Just this morning, bobsledder Elana Meyers Taylor made her PyeongChang debut in a big way—by coming in first and second in the first two women’s two-man bobsled heats with her partner, Lauren Gibbs. Taylor and Gibbs were just a fraction of a second behind the German leaders. American Jamie Greubel Poser is also in the mix of the best times. Two more heats continue tomorrow.
Taylor has the unique opportunity to experience the Olympics with her husband and fellow bobsledder Nic Taylor, who is an alternate on the men’s team. FCA’s story titled “Taylor-Made” details how Elana and Nic first met at the U.S. Olympic Training Center after a God-directed phone call to the U.S. Bobsled and Skeleton Federation. Two years later, the engaged couple was baptized together in Lake Placid in October 2013. They were married six months later.
Elana is already a two-time Olympics medalist in two-man women’s bobsleigh, winning the bronze as a brakeman in 2010 and the silver medal as the pilot in 2014. She became the first American—male or female—to medal in both positions and is looking for gold in these Games to complete her “collection.” The men’s two-man bobsled competition is complete, with the USA coming up short for the podium, but the men’s four-man bobsled competition—Nic is a push athlete—begins today with training heats.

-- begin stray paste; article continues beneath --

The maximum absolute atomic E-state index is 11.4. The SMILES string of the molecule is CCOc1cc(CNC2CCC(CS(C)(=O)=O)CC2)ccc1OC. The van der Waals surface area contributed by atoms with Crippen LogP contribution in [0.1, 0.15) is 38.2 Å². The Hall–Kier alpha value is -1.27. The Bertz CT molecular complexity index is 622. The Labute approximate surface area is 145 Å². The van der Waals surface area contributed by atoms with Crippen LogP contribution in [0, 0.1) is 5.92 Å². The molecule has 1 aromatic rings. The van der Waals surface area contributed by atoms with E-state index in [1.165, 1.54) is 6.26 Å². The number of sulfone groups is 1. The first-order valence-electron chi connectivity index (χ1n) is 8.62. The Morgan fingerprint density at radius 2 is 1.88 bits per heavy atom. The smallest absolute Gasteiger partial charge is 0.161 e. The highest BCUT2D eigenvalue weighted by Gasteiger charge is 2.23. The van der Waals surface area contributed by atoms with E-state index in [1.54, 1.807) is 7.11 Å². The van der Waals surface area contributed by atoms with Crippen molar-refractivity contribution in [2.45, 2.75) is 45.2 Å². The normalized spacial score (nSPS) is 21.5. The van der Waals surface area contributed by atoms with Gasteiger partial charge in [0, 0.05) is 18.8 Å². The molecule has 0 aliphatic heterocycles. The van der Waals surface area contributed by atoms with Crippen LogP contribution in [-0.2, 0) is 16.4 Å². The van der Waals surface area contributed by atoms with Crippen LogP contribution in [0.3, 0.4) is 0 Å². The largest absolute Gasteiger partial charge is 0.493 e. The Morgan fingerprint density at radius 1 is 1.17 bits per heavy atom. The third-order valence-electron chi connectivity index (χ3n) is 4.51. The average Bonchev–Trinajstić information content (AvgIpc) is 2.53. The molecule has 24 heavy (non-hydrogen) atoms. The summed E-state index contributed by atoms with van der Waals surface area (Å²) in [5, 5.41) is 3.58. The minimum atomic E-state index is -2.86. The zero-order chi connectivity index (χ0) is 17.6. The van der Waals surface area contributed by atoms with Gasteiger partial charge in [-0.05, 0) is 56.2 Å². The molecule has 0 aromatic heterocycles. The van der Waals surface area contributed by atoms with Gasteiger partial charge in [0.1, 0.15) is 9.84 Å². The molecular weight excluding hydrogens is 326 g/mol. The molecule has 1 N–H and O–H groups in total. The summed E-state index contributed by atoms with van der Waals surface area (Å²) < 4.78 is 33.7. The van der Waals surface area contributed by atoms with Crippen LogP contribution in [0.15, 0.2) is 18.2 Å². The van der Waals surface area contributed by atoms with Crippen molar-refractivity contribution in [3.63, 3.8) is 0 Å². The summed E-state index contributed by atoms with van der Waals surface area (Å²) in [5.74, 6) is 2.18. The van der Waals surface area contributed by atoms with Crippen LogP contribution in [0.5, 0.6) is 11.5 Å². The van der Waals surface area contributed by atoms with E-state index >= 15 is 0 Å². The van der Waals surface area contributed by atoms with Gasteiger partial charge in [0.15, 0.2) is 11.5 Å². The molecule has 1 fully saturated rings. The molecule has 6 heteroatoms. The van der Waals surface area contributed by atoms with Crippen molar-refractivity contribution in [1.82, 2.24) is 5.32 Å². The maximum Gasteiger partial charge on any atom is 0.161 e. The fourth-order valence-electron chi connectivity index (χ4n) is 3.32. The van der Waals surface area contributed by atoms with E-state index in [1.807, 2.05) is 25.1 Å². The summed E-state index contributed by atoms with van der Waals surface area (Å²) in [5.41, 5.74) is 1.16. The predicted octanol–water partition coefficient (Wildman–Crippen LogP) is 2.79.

“We know God is using our time here for a purpose,” Elana said of training and competing alongside her husband. “It’s exciting to be able to go through this and think about what stories we’ll share with our (future) kids later, and what will come of all of this.”
Growing up in Georgia, Elana Meyers, the daughter of Edward Meyers, a former running back for the Atlanta Falcons, excelled at just about everything in high school—good grades, the editor of the school newspaper, basketball, softball, soccer, and track and field standout. She says she attended church as a child on the “significant dates”—Easter, Christmas and the Sunday nearest her Oct. 10 birthday. Struggles with depression and an eating disorder early in college brought her to a closer relationship with God.